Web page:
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To Add or Not to Add?

Bacterial additives can play a positive role, biological and psychological, in prosper septic system maintenance

By Bob Kendall
Reprinted from "Pumper"

Many pumpers make a meaningful portion of their income selling additives - especially bacterial products - as part of septic system maintenance.

Industry observers and even industry member sometimes ask: Are additives necessary? But that really isn't the right question. Asking that is something like asking: Are antibiotics necessary?

To the second question, the answer is: sometimes yes, and sometimes no. It depends on patient's condition. No responsible doctor would give an antibiotic to a patient who wasn't sick, or to a patient who has a cold - a viral disease that an antibiotic won't cure. But for strep throat, sinus infections, amd many other maladies, it's good to have the antibiotic arrow in the doctor's quiver. The point is, the doctor should decide. That's why we have prescriptions.

In a way, it's the way with septic system additives. And experienced pumper knows when an additive can be helpful and when it probably would not be. Pumpers know that some septic systems function perfectly well with natural bacteria and no outside intervention other than good basic maintenance. When that is true of a given homeowner's system, a responsible pumper will say so.

At other times, the pumper's observation, based on experience, say that something is interfering with the biogical activity in the septic tank. Those who state that bacterial additives are unnecessary perhaps have not seen septic tanks at households that use anti-bacterical soaps and cleaners indiscriminately, or where a household member is seriously ill and it taking powerful medication. Some tanks are poisoned because someone flushed a toxic chemical down the drain. In other cases, a tank may get too cold for the system to function properly.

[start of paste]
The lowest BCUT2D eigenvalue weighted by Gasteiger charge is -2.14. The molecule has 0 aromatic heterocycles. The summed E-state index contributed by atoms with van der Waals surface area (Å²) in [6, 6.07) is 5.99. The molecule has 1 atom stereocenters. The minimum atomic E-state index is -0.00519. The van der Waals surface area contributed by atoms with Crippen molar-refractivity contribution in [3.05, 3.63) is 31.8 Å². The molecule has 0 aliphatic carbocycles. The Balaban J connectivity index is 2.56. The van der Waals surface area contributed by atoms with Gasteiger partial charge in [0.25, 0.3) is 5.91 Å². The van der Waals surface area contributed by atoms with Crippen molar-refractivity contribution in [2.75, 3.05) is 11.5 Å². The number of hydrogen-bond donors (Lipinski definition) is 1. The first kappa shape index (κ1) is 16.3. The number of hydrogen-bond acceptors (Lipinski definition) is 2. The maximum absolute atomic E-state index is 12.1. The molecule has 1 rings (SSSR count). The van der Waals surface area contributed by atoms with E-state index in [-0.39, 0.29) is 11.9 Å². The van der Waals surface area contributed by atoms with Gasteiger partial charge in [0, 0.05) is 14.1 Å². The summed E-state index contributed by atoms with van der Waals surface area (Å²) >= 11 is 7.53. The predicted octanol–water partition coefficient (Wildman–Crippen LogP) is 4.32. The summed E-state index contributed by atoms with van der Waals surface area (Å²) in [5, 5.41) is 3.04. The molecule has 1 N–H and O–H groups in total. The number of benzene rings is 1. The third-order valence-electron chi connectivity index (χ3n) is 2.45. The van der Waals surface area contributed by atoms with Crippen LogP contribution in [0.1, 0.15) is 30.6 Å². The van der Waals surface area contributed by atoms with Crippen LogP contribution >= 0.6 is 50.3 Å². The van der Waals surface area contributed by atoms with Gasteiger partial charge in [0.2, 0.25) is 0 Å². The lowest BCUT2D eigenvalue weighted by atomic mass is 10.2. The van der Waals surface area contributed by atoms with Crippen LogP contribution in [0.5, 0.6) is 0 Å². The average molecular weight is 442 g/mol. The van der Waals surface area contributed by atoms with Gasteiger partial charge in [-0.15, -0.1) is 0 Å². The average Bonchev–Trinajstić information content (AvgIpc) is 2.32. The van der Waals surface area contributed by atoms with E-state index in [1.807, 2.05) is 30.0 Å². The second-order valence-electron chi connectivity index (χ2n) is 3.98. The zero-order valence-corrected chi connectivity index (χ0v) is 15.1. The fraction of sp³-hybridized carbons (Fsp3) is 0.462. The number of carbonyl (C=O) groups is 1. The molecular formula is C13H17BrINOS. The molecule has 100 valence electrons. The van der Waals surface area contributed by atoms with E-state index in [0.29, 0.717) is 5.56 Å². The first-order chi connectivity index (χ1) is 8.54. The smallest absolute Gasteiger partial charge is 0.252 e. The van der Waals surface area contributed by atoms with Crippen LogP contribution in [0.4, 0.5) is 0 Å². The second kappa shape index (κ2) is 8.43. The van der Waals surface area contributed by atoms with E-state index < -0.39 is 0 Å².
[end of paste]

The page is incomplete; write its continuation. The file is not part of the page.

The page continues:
One major problem with additives is that their reputation has been tainted by peddlers of snake oil - formulas that promise. Use this product and you'll never have your septic tank again. The reality is that many additives available to homeowners (and promoted by TV ads and telemarketing) are not worth buying. They may be nor more than sawdust or dried sewage sludge. At best, they do nothing. At worst, they do damage.

But quality additives, developed scientifically by reputable companies and sold to homeowners through industry professionals are a different story entirely. No responsible pumper would claim that any additive is a cure-all. Instead, pumpers promote additives as a component of a septic system maintenance program that includes professional inspection and periodic pumping.

It is possible to select bacteria to digest almost anything. Culturing bacteria is easy, and it is not difficult to select types of bacteria to be grown. Responsible additive suppliers have chosen and bred bacteria specifically for septic systems care and restoration

Yes, septic systems naturally contain bacteria, millions upon millions of them and they do a splendid job of breaking down solids under the conditions found in most tanks. Yet, pumpers have seen systems that show no signs of digestion at all. They may not have volumes of scientific studies to documnet that bacterial additives work but they have seen for themselves what the right additives can do for a tank that for whatever reason has stopped functioning effectively.

Many homeowners can attest to the same and swear by additives. Why else would they spend hard earned money on them? A pumper who offers quality products, uses them selectively, and helps educate customers on how their systems work is, in a way, like a doctor: a source of advice and, where needed, a cure. Should homeowners trust these professionals to advise them? Or should they rely on telemarketers who most likely have no clue what a septic tank is?